...Overall, however, interacting consequences from boundary shifting amplifies complexity, and intensifies the search for certainty and meaning, which results in still more boundary shifting and defending."

In his view, this deepens the problems for governance. No kidding! Osama is a classic boundary-defender as is George Bush and Jacques Chirac. His concern, and thus our concern, is that we make sure that as this boundary shifting and boundary defending occurs we also develop mechanisms and feedback systems so that mutual learning can occur on both sides of a boundary.Adversarial Politics.) While boundaries are frequently glossed over in loosey-goosey New Age speak, or perhaps considered passe in a digital globalizing world, they are more important than ever. Tribalism and the global village go hand in hand, observed Marshall McLuhan. Tribes like their boundaries. The trick is to know the difference between boundaries and barriers. But need boundaries but barriers are a real problem and not sustainable. Like a well functioning membrane -- where fluids, molecules, and signals flow back and forth -- we need to figure out the new boundary conditions for American politics where we can dialogue back and forth without the kind of impassable barriers the past four years have erected. Let's start now.

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There was a point almost 6 months ago where I was advocating voting for Bush (you'd need to know I'm rabidly anti-Bush for you to recognize the irony here). Why? Americans are so out of touch, they'd actually elect a man like George W. Bush. And since 3.5 years of GWB hadn't seemed to really shake up Americans, I thought 4 more years just might. Or perhaps we just deserve 4 more years as karmic punishment.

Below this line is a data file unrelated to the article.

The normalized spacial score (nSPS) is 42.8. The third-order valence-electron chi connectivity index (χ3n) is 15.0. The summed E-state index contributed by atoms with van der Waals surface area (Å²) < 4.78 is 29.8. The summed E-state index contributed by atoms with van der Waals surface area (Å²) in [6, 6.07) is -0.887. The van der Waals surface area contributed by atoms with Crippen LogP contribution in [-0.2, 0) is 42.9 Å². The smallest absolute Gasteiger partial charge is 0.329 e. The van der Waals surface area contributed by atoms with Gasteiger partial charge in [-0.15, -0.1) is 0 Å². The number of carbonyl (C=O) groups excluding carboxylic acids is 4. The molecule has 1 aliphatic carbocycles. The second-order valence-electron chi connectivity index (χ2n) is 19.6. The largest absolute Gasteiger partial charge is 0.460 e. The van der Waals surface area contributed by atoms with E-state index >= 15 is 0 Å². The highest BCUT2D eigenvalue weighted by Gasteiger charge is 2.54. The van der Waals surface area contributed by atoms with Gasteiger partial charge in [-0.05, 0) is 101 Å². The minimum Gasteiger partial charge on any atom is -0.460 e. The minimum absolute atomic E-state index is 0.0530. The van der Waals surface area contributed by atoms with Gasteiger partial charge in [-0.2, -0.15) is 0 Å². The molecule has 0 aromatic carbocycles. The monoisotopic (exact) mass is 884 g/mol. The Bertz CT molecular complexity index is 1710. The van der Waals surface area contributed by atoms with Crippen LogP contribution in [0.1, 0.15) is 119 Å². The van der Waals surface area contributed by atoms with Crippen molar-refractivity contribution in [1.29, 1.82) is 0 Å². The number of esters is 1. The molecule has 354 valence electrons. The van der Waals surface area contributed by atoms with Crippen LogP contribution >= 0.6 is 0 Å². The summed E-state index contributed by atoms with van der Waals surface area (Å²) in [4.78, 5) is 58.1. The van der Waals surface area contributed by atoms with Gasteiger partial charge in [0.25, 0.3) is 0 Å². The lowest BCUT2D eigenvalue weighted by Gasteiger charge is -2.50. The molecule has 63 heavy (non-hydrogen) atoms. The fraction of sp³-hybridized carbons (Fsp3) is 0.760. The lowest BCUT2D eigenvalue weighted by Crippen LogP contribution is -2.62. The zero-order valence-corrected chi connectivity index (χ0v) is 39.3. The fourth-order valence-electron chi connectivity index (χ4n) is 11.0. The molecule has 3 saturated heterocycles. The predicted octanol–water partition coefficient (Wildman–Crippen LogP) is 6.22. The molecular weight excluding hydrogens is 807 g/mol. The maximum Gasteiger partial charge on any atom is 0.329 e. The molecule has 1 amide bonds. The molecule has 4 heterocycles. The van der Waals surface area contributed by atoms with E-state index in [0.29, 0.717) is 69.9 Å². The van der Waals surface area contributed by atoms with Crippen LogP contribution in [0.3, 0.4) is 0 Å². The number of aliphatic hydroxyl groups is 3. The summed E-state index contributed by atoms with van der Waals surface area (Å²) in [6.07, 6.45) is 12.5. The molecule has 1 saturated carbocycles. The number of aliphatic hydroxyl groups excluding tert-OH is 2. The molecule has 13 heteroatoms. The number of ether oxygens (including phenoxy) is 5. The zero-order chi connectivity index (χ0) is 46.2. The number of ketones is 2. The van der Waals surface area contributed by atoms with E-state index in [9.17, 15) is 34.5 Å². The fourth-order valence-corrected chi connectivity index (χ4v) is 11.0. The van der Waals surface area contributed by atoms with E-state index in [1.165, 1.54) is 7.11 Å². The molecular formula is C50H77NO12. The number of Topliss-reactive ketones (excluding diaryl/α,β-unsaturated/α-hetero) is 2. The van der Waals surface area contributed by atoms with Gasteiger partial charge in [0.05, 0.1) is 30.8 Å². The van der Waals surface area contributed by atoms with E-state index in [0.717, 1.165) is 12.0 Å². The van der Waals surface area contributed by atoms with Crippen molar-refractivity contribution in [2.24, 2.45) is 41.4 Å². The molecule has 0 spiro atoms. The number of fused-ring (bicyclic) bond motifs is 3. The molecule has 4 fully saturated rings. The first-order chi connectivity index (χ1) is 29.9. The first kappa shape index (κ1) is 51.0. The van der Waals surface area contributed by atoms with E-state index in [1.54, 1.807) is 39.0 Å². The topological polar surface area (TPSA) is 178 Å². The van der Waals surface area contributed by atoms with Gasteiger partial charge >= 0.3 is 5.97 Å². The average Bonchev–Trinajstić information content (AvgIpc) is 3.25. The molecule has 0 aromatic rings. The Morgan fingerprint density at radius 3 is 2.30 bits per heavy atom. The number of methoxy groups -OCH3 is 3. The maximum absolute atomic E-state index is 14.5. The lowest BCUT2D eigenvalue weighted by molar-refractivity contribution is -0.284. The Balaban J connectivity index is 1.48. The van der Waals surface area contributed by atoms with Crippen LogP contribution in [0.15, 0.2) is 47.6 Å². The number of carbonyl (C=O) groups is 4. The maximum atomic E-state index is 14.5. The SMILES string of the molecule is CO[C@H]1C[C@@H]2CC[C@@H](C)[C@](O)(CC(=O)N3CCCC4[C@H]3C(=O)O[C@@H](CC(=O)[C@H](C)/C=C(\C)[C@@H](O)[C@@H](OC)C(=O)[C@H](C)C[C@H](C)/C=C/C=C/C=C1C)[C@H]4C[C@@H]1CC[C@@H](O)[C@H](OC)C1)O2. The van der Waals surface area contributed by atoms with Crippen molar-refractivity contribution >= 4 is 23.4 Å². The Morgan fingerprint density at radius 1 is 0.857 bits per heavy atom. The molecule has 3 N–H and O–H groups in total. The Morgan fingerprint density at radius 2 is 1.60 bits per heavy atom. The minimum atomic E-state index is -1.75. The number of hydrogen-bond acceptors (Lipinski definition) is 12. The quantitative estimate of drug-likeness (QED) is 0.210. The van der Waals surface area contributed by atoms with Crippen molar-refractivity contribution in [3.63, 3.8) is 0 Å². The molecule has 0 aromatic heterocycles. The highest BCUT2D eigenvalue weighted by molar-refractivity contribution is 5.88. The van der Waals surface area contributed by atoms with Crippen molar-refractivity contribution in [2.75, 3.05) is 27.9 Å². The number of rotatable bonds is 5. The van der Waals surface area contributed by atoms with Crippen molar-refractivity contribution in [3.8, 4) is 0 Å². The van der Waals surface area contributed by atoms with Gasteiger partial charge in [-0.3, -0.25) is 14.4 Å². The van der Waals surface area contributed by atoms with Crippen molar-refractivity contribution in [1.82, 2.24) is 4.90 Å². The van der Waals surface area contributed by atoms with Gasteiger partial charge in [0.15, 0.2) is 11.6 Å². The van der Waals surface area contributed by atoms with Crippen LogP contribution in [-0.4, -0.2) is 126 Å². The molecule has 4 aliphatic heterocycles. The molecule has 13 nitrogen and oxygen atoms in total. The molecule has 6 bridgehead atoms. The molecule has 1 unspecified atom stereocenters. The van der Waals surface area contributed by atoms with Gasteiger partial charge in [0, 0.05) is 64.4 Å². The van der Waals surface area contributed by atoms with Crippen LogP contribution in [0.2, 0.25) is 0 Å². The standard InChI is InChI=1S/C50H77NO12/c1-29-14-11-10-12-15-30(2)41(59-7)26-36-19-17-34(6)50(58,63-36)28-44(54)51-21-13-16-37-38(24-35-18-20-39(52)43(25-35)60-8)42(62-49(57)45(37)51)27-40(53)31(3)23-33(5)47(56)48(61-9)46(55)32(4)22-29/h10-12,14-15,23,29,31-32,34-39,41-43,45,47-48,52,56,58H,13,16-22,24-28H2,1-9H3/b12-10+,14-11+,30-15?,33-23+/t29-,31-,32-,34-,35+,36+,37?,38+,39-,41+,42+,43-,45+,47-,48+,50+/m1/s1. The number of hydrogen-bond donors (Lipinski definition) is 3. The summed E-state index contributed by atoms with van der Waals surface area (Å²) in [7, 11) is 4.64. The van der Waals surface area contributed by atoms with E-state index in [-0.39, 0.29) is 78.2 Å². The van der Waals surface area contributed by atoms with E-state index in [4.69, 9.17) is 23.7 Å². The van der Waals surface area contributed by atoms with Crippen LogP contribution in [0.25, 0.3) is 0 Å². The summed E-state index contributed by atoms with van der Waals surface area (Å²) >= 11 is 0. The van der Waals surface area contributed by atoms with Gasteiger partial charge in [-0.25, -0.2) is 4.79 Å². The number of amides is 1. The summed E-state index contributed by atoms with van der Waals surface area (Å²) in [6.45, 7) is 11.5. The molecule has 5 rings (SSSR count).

Sadly, my fear is not that we will wake up, albeit weak and shaky, only to head in brave new directions, but rather that we simply will not wake up. The resultant demise of the United States as a major economic and military power will serve as a serious wake up call for the rest of the world. That we, in other words, will be the lesson learned for history over the next thousand years.

It's the people of worldchanging that continue to offer a beacon of hope, and I'm glad you continue to keep on keeping on.

So thanks to all of you at WC!

Posted by: neil verplank on 4 Nov 04

Thanks from me, too, for WC and for this thoughtful article.

We can brain our way to possible scenarios, but there are other forces at work that are the karma of previous actions. I'm expecting that some great events will happen during the next four years that will have more effect on us than any strategizing we can do in this post-election fog.

Climate change, for example, may make its presence unmistakably known through some disaster. Or al Qaeda may succeed in another cataclysmic attack. Some country may launch a nuke. Or the US economy may tank.

Then, we'll have to deal everyone another hand.

In other words, we don't have the advantage of starting fresh at this point. We have some very active liabilities and unpredictables to consider. But you scenario planners know that!

Posted by: Cliff on 5 Nov 04

I think it's very likely the economy will tank - what we're doing isn't sustainable and the dollar is currently propped up only by China's good graces. Perhaps that is enough, but I think Europeans and others will start withdrawing support from the United States economically as well as politically and the dollar will drop like a rock. If I were a foreign investor there is no way I would be putting money into the US right now.Add in that we are stuck paying for Iraq (and whatever other wars Bush drags us into) *and* that Bush has promised to add yet more tax cuts, and we're pretty well sunk. Bin Laden will get his wish of bankrupting the US economy, thanks to Bush.